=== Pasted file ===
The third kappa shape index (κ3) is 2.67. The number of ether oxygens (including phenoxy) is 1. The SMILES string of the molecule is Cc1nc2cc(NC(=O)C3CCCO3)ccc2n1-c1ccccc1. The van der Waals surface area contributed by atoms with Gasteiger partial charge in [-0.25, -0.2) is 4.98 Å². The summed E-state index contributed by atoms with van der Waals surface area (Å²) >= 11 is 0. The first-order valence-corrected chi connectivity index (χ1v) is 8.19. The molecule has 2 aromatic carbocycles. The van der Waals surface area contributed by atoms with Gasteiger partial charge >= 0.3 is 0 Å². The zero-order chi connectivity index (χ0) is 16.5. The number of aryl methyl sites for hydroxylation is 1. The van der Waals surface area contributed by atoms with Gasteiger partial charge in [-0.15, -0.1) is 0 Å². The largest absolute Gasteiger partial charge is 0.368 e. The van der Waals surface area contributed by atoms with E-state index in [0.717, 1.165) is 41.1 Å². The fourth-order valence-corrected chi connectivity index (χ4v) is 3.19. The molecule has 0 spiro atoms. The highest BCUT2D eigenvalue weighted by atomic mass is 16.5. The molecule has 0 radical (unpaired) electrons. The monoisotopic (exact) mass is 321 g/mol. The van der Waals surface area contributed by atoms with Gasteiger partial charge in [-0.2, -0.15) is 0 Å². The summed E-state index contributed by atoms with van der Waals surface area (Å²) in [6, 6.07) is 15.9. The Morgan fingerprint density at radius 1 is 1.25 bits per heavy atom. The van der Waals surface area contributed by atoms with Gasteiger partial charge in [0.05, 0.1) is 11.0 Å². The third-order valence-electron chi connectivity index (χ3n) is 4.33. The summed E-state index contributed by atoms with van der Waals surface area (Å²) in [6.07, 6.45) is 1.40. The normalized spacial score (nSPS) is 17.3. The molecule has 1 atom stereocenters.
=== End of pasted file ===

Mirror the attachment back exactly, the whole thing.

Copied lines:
The third kappa shape index (κ3) is 2.67. The number of ether oxygens (including phenoxy) is 1. The SMILES string of the molecule is Cc1nc2cc(NC(=O)C3CCCO3)ccc2n1-c1ccccc1. The van der Waals surface area contributed by atoms with Gasteiger partial charge in [-0.25, -0.2) is 4.98 Å². The summed E-state index contributed by atoms with van der Waals surface area (Å²) >= 11 is 0. The first-order valence-corrected chi connectivity index (χ1v) is 8.19. The molecule has 2 aromatic carbocycles. The van der Waals surface area contributed by atoms with Gasteiger partial charge >= 0.3 is 0 Å². The zero-order chi connectivity index (χ0) is 16.5. The number of aryl methyl sites for hydroxylation is 1. The van der Waals surface area contributed by atoms with Gasteiger partial charge in [-0.15, -0.1) is 0 Å². The largest absolute Gasteiger partial charge is 0.368 e. The van der Waals surface area contributed by atoms with E-state index in [0.717, 1.165) is 41.1 Å². The fourth-order valence-corrected chi connectivity index (χ4v) is 3.19. The molecule has 0 spiro atoms. The highest BCUT2D eigenvalue weighted by atomic mass is 16.5. The molecule has 0 radical (unpaired) electrons. The monoisotopic (exact) mass is 321 g/mol. The van der Waals surface area contributed by atoms with Gasteiger partial charge in [-0.2, -0.15) is 0 Å². The summed E-state index contributed by atoms with van der Waals surface area (Å²) in [6, 6.07) is 15.9. The Morgan fingerprint density at radius 1 is 1.25 bits per heavy atom. The van der Waals surface area contributed by atoms with Gasteiger partial charge in [0.05, 0.1) is 11.0 Å². The third-order valence-electron chi connectivity index (χ3n) is 4.33. The summed E-state index contributed by atoms with van der Waals surface area (Å²) in [6.07, 6.45) is 1.40. The normalized spacial score (nSPS) is 17.3. The molecule has 1 atom stereocenters.